In the past, we designed motors and drives separately from the mechanical system, and then we integrated suitable components to make a system work. Increasingly, though, the design focuses more on the overall system aspect and system integration, which makes the design of customized components more challenging.
In this article, we will use examples of specific software tools, and it should be noted that these are just that: examples. For many of these tools, multiple similar and good software packages exist that can be used.
As we closed out the 1990s, we had already observed a change where computer design tools were experiencing more widespread use for mechanical, electronic, magnetic motor and overall system design.
Mechanical CAD packages and 3D models started to cement their role in the design process to ensure that all of the components would fit in the final design. These tools also could generate all the information for the CNC machines so that prototype and production parts and molds could be made directly to avoid errors when transitioning from the design to the build phase. Examples are Solidworks, AutoCAD, Inventor, CATIA, CREO and others.
Since then these mechanical design suites have become more powerful, and they allow for many additional design functionalities, such as strength analysis where weaknesses and stress points in the design are analyzed and flagged to ensure that the design yields a reliable solution. While some of the above packages, i.e., Solidworks, have added features to help analyzing strength, etc., a new generation of simulation tools has evolved to model the whole system, such as ANSYS. These software packages do not only analyze the mechanical system, e.g., strength, vibration, critical frequencies, fatigue, but they can also analyze the heat transfer, magnetics and even fluid dynamics for the design of fans, propellers and airflow analysis (heatsink design).
In automotive and military designs, we must use such integrated design tools for thermal management, strength analysis and critical frequencies prior to even prototyping to maintain fast, efficient and cost effective design cycles.
The main drawback is that these integrated software packages are expensive to purchase and maintain and that they require extensive training and knowledge to ensure accurate results.
For motor design (magnetics), we started out with two parallel approaches that are still used today: the finite element software (FEA) which was introduced in the 1980s by Cedrat, Infolytica and A.O. Smith, and in-parallel macro modelers, which break down the magnetic circuit and iteratively solve simplified equations. SPEED software was widely popular and is used by several of our customers, and SPEED also has an integrated FEA option that allows for fine tuning of the magnetic curves, which can yield improved accuracy of the results.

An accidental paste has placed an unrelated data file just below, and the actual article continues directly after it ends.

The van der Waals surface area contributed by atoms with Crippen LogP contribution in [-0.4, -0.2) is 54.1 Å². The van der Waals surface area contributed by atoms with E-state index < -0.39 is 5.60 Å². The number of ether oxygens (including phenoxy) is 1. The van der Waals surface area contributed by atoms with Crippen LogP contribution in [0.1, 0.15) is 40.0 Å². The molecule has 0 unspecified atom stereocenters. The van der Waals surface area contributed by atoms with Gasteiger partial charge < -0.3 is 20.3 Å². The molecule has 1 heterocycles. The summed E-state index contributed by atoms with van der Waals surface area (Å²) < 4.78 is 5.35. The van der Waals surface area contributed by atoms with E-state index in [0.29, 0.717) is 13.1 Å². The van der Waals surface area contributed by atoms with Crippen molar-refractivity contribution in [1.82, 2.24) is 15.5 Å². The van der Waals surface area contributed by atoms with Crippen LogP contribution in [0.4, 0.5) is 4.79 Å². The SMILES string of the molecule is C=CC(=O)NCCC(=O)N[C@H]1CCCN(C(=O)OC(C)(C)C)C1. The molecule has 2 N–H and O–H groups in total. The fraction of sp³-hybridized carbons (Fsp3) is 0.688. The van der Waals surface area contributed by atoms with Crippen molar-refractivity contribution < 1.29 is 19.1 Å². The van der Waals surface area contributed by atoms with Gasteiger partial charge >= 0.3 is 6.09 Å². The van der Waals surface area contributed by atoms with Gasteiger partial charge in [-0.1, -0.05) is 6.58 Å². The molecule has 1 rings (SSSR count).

In the past, we used SPEED software almost exclusively for our motor designs, and we found that the actual motor prototype delivered less efficiency than what the SPEED software had predicted, especially when designing high-rpm motors and those with low phase inductances even when we used the internal FEA module that SPEED offers to adjust the BH curves. When designing synchronous reluctance motors, SPEED appears to greatly overstate both the projected power output and efficiency.
We also noticed discrepancies in the projected motor efficiencies when using FEA software packages, especially when the excitation waveforms are generated via pulse width modulation (PWM). In many cases FEA-based design tools only describe the waveform, and they often rely on an AC analysis which allows solving the FEA much faster compared to a full transient analysis.
However, we have found it necessary to model the current waveform generation and its interaction with the motor magnetics in much greater detail and to perform a full transient analysis to accurately predict all the projected motor losses. We have found the use of broader system modeling tools, i.e., MATLAB, to be advantageous. They allow for us to easily and accurately model and co-simulate our control system and power switches, and we can also design the required control algorithms and automatically convert these into software for our embedded microcontrollers and digital signal processors.